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80legs May Give Semantic Start-ups a Foot in the Door

By   /  September 22, 2009  /  No Comments

SemanticWeb.com: Web content crawling and processing service 80legs officially launches this week at DEMOfall 09.

Jennifer Zaino
SemanticWeb.com Contributor

Say you’ve developed a service based on semantic web technologies that you know could have a great future – if only you had a cost-effective way to scale it.

Maybe now you do. At the DEMOfall 09 this week, web content crawling and processing service 80legs is officially getting standing up with its formal launch.

Based on a grid computing model, the service puts the power of some 50,000 compute nodes in the hands of companies that need an on-demand way to crawl the web to deliver their services to users. That could be any type of company – media analysis firms doing IP monitoring services, such as looking for pirate videos, market researchers or anyone doing competitive intelligence work – but semantic web players fit into the mix well, says 80legs CEO Shion Deysarkar.

In fact, one of the early partners for the service has been Swingly, a semantic search service in alpha that extracts factual knowledge from the text of any document found on the web for purposes such as sentiment analysis.

“On one end of the semantic web you have structured data markup like RDF,” says Deysarkar. “But on the other end of the spectrum is making sense of unstructured content, applying meaning and natural language processing to unstructured data. Even though you might have cool semantic sentiment analysis, applying that to a lot of content and showing it can work across the web is difficult. There are scale and cost issues.”

The service from 80legs provides that scalability, letting semantic web start-ups and others set up customized crawls and run their applications across tens of thousands of computers. Deysarkar says its grid model is completely on-demand, which he says isn’t always the case with cloud infrastructures where it’s more of a rent-a-data-center situation that requires users to set up virtual machines, configure instances and write their own crawlers.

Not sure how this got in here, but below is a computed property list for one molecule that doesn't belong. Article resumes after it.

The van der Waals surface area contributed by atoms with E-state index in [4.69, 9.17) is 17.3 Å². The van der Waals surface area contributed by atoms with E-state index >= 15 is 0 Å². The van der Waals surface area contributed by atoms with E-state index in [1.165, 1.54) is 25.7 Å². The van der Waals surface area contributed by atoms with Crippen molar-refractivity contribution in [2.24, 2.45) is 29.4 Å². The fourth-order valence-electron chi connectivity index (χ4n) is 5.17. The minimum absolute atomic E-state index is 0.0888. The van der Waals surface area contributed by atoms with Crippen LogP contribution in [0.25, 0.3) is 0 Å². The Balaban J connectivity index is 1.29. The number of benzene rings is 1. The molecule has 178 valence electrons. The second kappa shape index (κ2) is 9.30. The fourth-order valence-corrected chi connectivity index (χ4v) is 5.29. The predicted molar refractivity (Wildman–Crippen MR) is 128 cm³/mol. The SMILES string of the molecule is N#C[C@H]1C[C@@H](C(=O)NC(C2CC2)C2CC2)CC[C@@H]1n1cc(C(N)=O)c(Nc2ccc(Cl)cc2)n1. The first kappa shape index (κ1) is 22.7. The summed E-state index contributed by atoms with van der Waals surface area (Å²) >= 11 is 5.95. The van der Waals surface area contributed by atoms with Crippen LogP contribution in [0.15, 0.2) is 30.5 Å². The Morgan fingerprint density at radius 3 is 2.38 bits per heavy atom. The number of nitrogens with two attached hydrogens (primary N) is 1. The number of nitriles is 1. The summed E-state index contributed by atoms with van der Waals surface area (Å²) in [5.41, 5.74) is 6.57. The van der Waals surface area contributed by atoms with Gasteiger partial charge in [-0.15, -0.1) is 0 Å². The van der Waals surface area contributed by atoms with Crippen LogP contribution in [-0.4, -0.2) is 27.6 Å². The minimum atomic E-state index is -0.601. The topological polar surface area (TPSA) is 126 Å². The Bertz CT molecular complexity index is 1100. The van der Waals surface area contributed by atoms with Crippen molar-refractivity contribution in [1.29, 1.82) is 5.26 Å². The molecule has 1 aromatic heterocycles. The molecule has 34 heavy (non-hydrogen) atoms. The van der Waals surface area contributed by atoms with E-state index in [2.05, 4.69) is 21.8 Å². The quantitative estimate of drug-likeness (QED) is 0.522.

“With 80legs you just write your own applications, upload them, and use a simple API to kick up the job,” he says.

He also contends that the maximum number of pages businesses subscribing to the cloud model can crawl in a day is 100 million, compared to 2 billion with 80legs. In addition to performance he also says 80legs has a cost advantage.

“With cloud if you look at crawling 1 million pages, it’s probably about $4 per page,” he says. “80legs charges $2 per million pages crawled, or on a CPU hourly basis it’s 3 cents for 80legs vs. 10 cents for Amazon.”

Deysarkar says 80legs uses Amazon’s cloud service as a benchmark, and has found that service’s business model and capabilities pretty similar to other cloud computing providers.

The most active users of 80legs so far have been the semantic start-ups like Swingly, which crawls about 10 million pages every hour. Swingly will be using the service to provide information on sentiment around the DEMOFall conference based on content posted to the web, Deysarkar says.

“We’re pretty excited about this because we know a lot of semantic companies have had a hard time getting their technology out there,” he says. “For example, Powerset got a lot of buzz, but it only ran on Wikipedia to start out with. We’re hoping now if you launch a semantic company you can use 80legs to run your technology on the entire web and prove out the technology. To become a more interesting space the semantic web has to start showing results across a wide spectrum of use cases.”

80legs, which had seed funding through Creeris Ventures and its incubation model, thinks what it’s doing can help with the money crunch some semantic web and other startups that need web crawling capabilities might be experiencing as they try to seek backing for their enterprises.

Among the early adopters Deysarkar says there’s been great enthusiasm about not facing the daunting task of investing in internal data centers or going the cloud route that isn’t scalable enough for large-scale web crawling.

“They can scale out and not have to raise a million dollars anymore-or if they have raised that money now they don’t have to spend all of it,” he says. “They can focus on their core competencies instead.”

The next move for 80legs will be launching an Apps store in the next couple of months to give its customers new distribution models for their applications, So sem web developers can use the service to not just run their applications, but sell them too.

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